Even motivated by grief as it surely was, this lawsuit was properly dismissed. BUT, the NJSC stuck it to cyclists by making precedent for cyclists to be shoved off the road, IN OPPOSITION TO THEIR OWN STATE LAW.

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    Quote Originally Posted by CB HI View Post
    http://lawlibrary.rutgers.edu/collec...74-10.opn.html

    NJ cyclist do not belong on the shoulder, except when emergency parking. They are not even vehicle users and thus are not intended road users just like in Illinois. You cannot sue for dangerous road conditions unless you are riding in an exclusive bike lane, you have no road rights.

    According to the NJ Supreme Court, cyclist are no different than kids playing touch football in a parking lot.


    Bicycle "advocacy" apparently leads to difficulties in reading comprehension.

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    Quote Originally Posted by DX-MAN View Post
    ... BUT, the NJSC stuck it to cyclists by making precedent for cyclists to be shoved off the road, IN OPPOSITION TO THEIR OWN STATE LAW.
    how do you get that ? there's no mandatory shoulder law, and the opinion of the nj supreme court states in black and white bikes should be using the road, not the shoulders...
    "Evidence, anecdote and methodology all support planning for roadway bike traffic."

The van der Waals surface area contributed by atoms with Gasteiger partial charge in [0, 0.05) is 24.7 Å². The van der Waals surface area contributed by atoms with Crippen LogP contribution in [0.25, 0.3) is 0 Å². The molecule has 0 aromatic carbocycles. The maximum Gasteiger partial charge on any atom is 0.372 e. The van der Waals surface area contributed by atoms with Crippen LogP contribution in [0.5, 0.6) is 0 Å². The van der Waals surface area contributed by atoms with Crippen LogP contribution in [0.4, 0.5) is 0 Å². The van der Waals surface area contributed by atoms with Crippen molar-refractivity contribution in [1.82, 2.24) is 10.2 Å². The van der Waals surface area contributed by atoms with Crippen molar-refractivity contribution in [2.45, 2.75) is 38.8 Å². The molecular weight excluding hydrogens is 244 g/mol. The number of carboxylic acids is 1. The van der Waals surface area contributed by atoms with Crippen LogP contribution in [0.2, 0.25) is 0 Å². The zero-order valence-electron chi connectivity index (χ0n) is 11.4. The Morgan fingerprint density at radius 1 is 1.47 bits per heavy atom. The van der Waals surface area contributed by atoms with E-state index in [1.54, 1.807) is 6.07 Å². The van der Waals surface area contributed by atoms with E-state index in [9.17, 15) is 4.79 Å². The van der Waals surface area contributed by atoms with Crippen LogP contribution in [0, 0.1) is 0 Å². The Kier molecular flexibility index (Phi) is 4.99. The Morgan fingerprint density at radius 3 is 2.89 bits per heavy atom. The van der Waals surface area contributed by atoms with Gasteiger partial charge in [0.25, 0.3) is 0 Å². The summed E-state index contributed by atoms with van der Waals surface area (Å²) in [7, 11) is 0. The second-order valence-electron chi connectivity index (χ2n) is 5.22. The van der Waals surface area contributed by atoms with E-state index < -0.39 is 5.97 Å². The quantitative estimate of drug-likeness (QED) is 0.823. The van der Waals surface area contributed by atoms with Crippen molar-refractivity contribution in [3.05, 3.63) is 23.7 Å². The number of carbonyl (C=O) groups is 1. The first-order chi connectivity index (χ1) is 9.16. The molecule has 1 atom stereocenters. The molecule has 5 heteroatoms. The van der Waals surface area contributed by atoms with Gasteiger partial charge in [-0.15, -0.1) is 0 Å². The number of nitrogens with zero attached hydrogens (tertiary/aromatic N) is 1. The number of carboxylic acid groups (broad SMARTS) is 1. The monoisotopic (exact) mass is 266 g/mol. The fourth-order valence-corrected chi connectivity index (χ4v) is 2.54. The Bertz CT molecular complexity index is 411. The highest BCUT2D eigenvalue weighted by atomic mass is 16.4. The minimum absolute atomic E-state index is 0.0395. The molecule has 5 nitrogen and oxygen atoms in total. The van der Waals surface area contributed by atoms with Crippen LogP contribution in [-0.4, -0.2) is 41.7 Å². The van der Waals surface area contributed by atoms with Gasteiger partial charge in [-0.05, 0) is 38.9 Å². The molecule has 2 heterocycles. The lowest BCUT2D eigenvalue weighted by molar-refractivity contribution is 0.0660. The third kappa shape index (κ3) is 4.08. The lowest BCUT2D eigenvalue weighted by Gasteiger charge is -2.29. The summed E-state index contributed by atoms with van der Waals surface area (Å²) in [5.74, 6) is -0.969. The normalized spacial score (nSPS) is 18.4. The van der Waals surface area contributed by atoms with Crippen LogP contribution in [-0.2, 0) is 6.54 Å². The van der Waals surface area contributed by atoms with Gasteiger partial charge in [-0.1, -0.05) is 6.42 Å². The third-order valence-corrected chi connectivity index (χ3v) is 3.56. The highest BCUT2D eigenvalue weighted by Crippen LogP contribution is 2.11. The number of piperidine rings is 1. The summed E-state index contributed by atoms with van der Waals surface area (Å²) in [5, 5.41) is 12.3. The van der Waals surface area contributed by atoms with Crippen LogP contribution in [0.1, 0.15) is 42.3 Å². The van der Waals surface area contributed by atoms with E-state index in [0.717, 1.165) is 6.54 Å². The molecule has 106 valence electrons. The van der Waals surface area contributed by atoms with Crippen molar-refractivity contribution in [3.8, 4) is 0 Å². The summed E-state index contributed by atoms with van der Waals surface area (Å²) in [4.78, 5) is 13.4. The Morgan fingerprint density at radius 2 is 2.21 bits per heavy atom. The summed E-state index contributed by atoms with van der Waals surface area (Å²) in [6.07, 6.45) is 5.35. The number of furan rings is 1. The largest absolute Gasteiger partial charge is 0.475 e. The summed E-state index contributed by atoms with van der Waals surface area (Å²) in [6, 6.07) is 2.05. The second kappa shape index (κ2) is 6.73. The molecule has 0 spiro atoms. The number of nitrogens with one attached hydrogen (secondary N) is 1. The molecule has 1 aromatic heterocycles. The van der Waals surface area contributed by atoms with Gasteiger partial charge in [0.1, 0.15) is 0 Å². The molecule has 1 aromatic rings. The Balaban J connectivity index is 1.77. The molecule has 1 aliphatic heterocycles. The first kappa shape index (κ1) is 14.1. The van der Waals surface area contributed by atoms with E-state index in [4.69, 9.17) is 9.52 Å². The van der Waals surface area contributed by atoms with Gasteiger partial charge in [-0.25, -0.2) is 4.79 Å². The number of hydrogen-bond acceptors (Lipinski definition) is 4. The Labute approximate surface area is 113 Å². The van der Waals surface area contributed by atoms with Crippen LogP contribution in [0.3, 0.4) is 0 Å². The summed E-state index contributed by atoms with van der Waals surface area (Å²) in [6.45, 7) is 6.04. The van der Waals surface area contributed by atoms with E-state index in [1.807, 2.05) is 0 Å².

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    Quote Originally Posted by CB HI View Post
    ^^
    The NJ Supreme Court disagrees with you, read the court ruling.

    And with this ruling, under case law bicycles are not vehicles in NJ.
    Incorrect.

    Bicycles were never vehicles in NJ. This is the case for many states. Including, amusingly, Hawaii!

    http://lis.njleg.state.nj.us/cgi-bin/om_isapi.dll?clientID=19142423&Depth=2&depth=2&expandheadings=on&headingswithhits=on&hitsperheading= on&infobase=statutes.nfo&record={E531**&softpage=Doc_Frame_PG42

    Quote Originally Posted by NJ Law
    "Vehicle" means every device in, upon or by which a person or property is or may be transported upon a highway, excepting devices moved by human power or used exclusively upon stationary rails or tracks or motorized bicycles.
    http://www.capitol.hawaii.gov/hrscur..._0286-0002.htm

    Quote Originally Posted by Hawaii Law
    "Vehicle" means every device in, upon, or by which any person or property is or may be transported or drawn upon a highway, but excludes devices moved by human power or devices used exclusively upon stationary rails or tracks and mopeds.